The real reason that sponsors do not offer subject injury protection is practical and political. Sponsors want two things—data as quickly as is feasible and budget certainty. No one enjoys having to explain away cost overruns.
Think about a $10,000 claim. It is probably too small for litigation, so indemnification is irrelevant. However, that same claim would be paid out under a subject injury clause. Given the greater likelihood for many claims, the subject injury clause undermines the sponsor’s financial certainty, and it puts the current clinical team in the position of having to explain cost overruns.
Institutions must insist that a subject injury clause be included in the CTA. Once a subject injury clause is included, the discussion will turn to how the proper payment amount will be calculated.
How much patients are charged for care varies wildly depending on the subject’s insurance. Two years ago, I was admitted to a suburban Philadelphia hospital for four days. Because of a clerical error, I was listed as uninsured and was billed $78,000. Luckily, I had Blue Cross, so my bill was immediately reduced to $16,000, which was their “negotiated rate.” Once submitted, Blue Cross paid out all but $4,500.
Was I happy? Of course not, but I was a heck of lot happier than if I had owed $78,000.
If I had been a trial subject who had an adverse event, which amount owed would be appropriate? A sponsor that is going to offer a subject injury clause must consider the following issues:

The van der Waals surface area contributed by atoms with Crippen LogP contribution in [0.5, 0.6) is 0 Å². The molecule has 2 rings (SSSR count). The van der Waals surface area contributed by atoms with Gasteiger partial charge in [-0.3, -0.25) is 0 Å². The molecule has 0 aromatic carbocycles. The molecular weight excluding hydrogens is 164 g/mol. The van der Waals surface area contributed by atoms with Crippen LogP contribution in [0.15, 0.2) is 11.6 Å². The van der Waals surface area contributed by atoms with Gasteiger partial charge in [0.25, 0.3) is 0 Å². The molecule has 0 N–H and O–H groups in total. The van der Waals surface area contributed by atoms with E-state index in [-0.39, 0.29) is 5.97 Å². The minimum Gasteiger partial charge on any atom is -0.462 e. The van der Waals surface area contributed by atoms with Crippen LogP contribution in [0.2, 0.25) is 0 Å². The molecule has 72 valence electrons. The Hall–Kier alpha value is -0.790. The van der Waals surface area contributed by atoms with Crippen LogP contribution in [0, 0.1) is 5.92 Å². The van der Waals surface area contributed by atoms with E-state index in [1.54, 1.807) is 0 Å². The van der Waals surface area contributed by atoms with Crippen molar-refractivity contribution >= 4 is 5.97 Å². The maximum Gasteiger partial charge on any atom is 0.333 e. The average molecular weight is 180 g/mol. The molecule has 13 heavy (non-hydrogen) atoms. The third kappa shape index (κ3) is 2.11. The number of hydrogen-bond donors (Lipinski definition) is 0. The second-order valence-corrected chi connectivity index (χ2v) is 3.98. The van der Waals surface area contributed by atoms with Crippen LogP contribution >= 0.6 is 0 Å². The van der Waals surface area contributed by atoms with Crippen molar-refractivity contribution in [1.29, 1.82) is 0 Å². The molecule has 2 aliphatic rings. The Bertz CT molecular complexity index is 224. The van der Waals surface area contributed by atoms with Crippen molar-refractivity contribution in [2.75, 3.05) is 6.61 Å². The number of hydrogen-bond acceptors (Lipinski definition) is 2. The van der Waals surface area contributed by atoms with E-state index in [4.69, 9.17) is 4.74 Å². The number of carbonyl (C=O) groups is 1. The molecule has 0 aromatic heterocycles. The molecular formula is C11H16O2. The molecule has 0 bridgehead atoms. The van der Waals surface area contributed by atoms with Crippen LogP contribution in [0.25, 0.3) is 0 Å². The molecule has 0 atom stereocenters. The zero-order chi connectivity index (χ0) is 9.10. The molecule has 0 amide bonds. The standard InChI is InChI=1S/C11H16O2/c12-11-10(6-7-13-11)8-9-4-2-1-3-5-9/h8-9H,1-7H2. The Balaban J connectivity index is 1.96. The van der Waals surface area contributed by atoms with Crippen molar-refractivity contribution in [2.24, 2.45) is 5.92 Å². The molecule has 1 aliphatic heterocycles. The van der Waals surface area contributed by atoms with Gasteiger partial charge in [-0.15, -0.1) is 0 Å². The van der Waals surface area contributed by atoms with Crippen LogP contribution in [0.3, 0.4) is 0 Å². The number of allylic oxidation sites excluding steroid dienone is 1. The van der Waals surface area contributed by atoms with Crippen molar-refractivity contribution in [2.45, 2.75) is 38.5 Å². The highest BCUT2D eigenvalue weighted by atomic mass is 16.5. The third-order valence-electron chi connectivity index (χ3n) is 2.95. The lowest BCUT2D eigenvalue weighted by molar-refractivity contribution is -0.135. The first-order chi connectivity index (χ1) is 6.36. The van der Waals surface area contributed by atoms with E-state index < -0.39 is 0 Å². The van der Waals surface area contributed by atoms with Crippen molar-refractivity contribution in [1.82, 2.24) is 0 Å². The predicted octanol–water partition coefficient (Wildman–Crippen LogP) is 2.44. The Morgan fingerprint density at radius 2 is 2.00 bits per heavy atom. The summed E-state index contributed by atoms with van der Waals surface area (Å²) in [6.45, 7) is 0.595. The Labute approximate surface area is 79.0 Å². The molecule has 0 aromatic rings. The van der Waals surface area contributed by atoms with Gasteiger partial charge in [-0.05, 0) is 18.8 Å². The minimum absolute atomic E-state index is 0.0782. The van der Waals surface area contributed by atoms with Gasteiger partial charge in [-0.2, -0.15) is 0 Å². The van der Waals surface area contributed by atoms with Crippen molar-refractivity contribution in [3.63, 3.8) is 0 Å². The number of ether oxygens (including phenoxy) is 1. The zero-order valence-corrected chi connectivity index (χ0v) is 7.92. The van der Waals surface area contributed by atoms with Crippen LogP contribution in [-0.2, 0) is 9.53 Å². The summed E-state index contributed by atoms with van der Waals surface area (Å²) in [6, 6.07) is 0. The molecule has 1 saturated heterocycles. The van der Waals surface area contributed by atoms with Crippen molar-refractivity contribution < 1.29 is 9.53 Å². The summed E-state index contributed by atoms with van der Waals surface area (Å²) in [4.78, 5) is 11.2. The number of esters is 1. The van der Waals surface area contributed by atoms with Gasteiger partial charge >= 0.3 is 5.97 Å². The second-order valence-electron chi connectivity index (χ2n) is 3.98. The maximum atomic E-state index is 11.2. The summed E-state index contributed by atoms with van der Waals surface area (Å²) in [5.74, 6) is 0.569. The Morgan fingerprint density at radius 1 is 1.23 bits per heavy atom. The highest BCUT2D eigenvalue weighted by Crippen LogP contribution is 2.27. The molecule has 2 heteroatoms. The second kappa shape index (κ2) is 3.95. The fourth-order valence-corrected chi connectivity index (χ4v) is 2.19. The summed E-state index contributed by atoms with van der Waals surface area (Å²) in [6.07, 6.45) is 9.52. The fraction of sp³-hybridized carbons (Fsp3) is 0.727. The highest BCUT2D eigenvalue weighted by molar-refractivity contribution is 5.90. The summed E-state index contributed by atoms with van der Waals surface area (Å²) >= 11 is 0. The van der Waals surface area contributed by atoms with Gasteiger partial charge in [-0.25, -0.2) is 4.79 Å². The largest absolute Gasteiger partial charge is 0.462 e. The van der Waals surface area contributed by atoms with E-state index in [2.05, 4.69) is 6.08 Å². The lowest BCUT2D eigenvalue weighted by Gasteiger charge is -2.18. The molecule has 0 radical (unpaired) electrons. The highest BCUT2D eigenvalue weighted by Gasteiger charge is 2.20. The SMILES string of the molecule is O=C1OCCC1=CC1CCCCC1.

- Should the institution be required to submit an insurance claim prior to asking for sponsor payment?
- What is the impact if the subject had Medicare or Medicaid?
- How does the sponsor accepting financial responsibility impact its reporting requirements?
- What are the penalties for failure to comply with reporting regulations?
An institution will want the payment to be what is “customary,” since it can then charge more for an uninsured subject (e.g., $78,000). On the other hand, a sponsor will want the rate for any reimbursement to be “reasonable,” as this allows it to “bargain” with greater leverage.
Any institution conducting sponsored research with human subjects that fails to obtain a subject injury clause in a CTA is at significant financial risk. Once the sponsor includes the clause, the institution should obtain the most detail feasible, because any ambiguity increases the likelihood of the sponsor delaying or reducing payment.
Robert King (Robert.King@tpclinical.com) is an attorney with more than 20 years of healthcare experience and founder of TakePoint Clinical, a firm whose credo is that “Medical Research is Too Important to Wait on Endless Negotiations.” A white paper offering step-by-step instructions on how to speed clinical negotiations is available for download at the firm’s website.